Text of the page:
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on 29 March 2015
Long and drawn out account of Freddy's last few years. Focuses on the mechanics of the record business and name dropping and gives little insight into Freddy's personality or personal life.
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on 19 May 2006
Whilst certainly not being a Queen super-fan I've always ranked the band as one of my favourite artists & in terms of Freddie Mercury I think the world lost one of it's greatest entertainers when he died. With this in mind this book had appealed to me for years as I hoped it would be an accurate account of a large part of his life without the predictable scandal that too many biographies include to shift more copies.

Firstly I must stress that in fairness to Freestone the guy is not a writer so part of my criticism is aimed at the publisher as they really shouldn't release a product that isn't as professional as it should be.

The book is split into a few very large chapters covering different aspects of Freestone's time with Mercury. Touring, recording, home life, etc are all wrapped up into separate "chapters" and for me this is one of the main weaknesses about the book. It's a very awkward read and whilst it may sound like a good idea to cover each aspect of Freddie's life in this manner - it simply doesn't work & suggested to me that the writing of this book was very "rushed". If that wasn't bad enough the book jumps around almost in the same manner as a conversation with an excitable child whose train of thought leads him onto different subjects even though they haven't finished telling you the original story. On top of this by far the most annoying thing that the author continues to do throughout the whole book is refer to famous or infamous incidents that he assumes everyone knows about so doesn't even bother explaining what he's talking about. I'm sure avid Queen fans know exactly what he's referring to but the other 80% of readers are left thinking "What ARE you talking about ?". I found this infuriating and almost like some teenager with a semi-private joke they keep referring to.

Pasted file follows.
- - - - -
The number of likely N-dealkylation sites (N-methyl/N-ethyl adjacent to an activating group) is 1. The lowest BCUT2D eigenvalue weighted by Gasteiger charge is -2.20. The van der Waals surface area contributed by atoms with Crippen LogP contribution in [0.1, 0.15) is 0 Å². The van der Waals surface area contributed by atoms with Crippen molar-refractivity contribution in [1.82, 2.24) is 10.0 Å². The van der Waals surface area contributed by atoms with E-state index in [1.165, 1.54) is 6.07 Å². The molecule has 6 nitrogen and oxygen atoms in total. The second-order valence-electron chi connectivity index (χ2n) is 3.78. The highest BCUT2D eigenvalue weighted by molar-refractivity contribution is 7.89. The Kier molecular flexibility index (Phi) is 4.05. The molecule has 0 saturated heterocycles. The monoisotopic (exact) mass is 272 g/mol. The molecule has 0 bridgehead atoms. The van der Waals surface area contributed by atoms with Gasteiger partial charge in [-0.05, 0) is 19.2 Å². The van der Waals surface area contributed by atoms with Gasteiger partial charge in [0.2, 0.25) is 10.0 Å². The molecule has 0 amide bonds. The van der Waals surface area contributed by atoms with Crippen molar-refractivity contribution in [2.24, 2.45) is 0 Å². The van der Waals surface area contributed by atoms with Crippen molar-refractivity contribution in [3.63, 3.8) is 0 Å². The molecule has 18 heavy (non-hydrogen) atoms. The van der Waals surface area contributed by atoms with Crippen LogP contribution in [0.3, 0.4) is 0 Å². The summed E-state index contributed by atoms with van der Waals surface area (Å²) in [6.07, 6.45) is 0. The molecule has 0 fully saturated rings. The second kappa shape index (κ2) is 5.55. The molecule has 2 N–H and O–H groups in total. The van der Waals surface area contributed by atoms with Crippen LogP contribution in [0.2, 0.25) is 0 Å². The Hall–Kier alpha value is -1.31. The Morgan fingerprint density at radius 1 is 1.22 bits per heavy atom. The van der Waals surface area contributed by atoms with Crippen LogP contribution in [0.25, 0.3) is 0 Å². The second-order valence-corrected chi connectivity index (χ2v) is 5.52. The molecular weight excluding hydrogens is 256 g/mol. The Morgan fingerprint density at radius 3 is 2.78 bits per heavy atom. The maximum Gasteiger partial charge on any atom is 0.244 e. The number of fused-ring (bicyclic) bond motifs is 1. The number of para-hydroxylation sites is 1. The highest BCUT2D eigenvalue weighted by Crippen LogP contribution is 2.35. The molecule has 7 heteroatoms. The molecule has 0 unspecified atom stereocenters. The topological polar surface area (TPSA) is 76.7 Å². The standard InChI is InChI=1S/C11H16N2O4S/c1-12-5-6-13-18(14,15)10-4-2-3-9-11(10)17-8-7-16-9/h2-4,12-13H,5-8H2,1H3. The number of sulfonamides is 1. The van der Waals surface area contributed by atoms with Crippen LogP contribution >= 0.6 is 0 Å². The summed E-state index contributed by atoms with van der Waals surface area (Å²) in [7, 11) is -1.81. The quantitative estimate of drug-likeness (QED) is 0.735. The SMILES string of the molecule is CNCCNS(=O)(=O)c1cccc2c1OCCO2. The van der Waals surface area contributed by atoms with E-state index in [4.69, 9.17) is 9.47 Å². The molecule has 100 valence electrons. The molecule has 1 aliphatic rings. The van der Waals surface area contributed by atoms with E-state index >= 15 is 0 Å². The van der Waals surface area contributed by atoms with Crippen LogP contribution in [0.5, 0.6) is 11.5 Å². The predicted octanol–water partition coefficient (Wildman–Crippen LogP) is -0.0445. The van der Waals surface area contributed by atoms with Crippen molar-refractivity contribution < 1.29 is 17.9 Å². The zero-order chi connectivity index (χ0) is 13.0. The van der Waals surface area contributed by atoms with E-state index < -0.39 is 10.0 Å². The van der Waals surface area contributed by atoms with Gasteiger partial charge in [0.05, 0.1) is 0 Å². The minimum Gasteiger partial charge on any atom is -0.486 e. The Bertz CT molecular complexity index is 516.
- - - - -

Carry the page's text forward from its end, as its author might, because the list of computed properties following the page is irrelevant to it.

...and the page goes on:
The general content of the book is pretty interesting but it's so poorly structured that it's hard to actually enjoy. Freestone treats Freddie with the utmost respect in his writing which is highly commendable when compared to many "insider" books but I couldn't help but feel that he was over-the-top in his softly-softly approach. There's a serious lack of humour and I finished it imagining that Freddie's relationship with the author was one whereby Mercury would scold him for being overly-sensitive about everything. Lighten up man !

The book contains a lot of Freestone's own feelings on Freddie's character traits and in all honesty he speaks about the man more like an idol as opposed to a close-friend & I often found myself thinking the opposite to Freestone when he analyses Freddie's actions. Again however that's fair enough as a friend shouldn't talk down someone that's passed away but it just comes across as the author being frightened to be blunt and honest about certain negative aspects of FM's lifestyle.

What struck me as very odd was how little the other three members of the band feature in this book. Whilst I appreciate that the book purely covers Freestone's experiences with Freddie I would have thought there would be far more inter-action with Brian, Roger & John. Maybe he's frightened of upsetting them in any way too.

Unless your an absolute mega-fan or lover of fine art you must skip through page after page whereby Freddie's home (Garden Lodge) is covered. I'm talking about a virtual-guide here - wallpaper colour and place it was bought down to the type of cutlery in the drawers. VERY VERY worrying why any man would think this would be entertaining to anyone other than himself.

Finally, Freestone often ventures into his own life too much for my liking. Understandable I guess but 99.9% of the buyers of this book want to read about the legendary Queen frontman and not one of his team so professionally this should have been avoided.